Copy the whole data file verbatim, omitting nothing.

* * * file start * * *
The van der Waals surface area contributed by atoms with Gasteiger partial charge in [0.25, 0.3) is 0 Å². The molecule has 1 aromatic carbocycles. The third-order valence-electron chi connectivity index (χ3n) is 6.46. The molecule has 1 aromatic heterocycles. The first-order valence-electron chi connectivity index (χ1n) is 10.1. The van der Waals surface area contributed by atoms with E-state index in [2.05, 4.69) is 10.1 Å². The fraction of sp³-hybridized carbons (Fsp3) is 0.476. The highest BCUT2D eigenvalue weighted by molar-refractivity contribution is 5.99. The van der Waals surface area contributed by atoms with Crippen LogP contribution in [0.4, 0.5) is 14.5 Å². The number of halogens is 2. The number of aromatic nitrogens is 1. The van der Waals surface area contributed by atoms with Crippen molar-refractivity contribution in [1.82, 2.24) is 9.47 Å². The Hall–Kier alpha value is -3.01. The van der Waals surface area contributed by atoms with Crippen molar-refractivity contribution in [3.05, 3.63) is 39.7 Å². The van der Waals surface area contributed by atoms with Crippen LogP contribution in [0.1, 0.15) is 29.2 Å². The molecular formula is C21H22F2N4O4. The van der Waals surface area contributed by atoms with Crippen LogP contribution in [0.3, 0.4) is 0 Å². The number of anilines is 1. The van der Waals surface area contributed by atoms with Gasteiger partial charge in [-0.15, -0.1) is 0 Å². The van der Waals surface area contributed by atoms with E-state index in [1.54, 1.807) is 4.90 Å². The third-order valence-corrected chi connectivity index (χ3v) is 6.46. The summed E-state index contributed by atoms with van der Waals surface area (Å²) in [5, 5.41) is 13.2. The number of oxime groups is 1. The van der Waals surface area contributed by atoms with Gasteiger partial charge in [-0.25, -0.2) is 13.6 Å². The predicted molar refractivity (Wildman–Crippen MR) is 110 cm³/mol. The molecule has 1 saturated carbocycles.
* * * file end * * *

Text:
The van der Waals surface area contributed by atoms with Gasteiger partial charge in [0.25, 0.3) is 0 Å². The molecule has 1 aromatic carbocycles. The third-order valence-electron chi connectivity index (χ3n) is 6.46. The molecule has 1 aromatic heterocycles. The first-order valence-electron chi connectivity index (χ1n) is 10.1. The van der Waals surface area contributed by atoms with E-state index in [2.05, 4.69) is 10.1 Å². The fraction of sp³-hybridized carbons (Fsp3) is 0.476. The highest BCUT2D eigenvalue weighted by molar-refractivity contribution is 5.99. The van der Waals surface area contributed by atoms with Crippen LogP contribution in [0.4, 0.5) is 14.5 Å². The number of halogens is 2. The number of aromatic nitrogens is 1. The van der Waals surface area contributed by atoms with Crippen molar-refractivity contribution in [1.82, 2.24) is 9.47 Å². The Hall–Kier alpha value is -3.01. The van der Waals surface area contributed by atoms with Crippen molar-refractivity contribution in [3.05, 3.63) is 39.7 Å². The van der Waals surface area contributed by atoms with Crippen LogP contribution in [0.1, 0.15) is 29.2 Å². The molecular formula is C21H22F2N4O4. The van der Waals surface area contributed by atoms with Crippen LogP contribution in [0.3, 0.4) is 0 Å². The number of anilines is 1. The van der Waals surface area contributed by atoms with Gasteiger partial charge in [-0.15, -0.1) is 0 Å². The van der Waals surface area contributed by atoms with E-state index in [1.54, 1.807) is 4.90 Å². The third-order valence-corrected chi connectivity index (χ3v) is 6.46. The summed E-state index contributed by atoms with van der Waals surface area (Å²) in [5, 5.41) is 13.2. The number of oxime groups is 1. The van der Waals surface area contributed by atoms with Gasteiger partial charge in [-0.25, -0.2) is 13.6 Å². The predicted molar refractivity (Wildman–Crippen MR) is 110 cm³/mol. The molecule has 1 saturated carbocycles.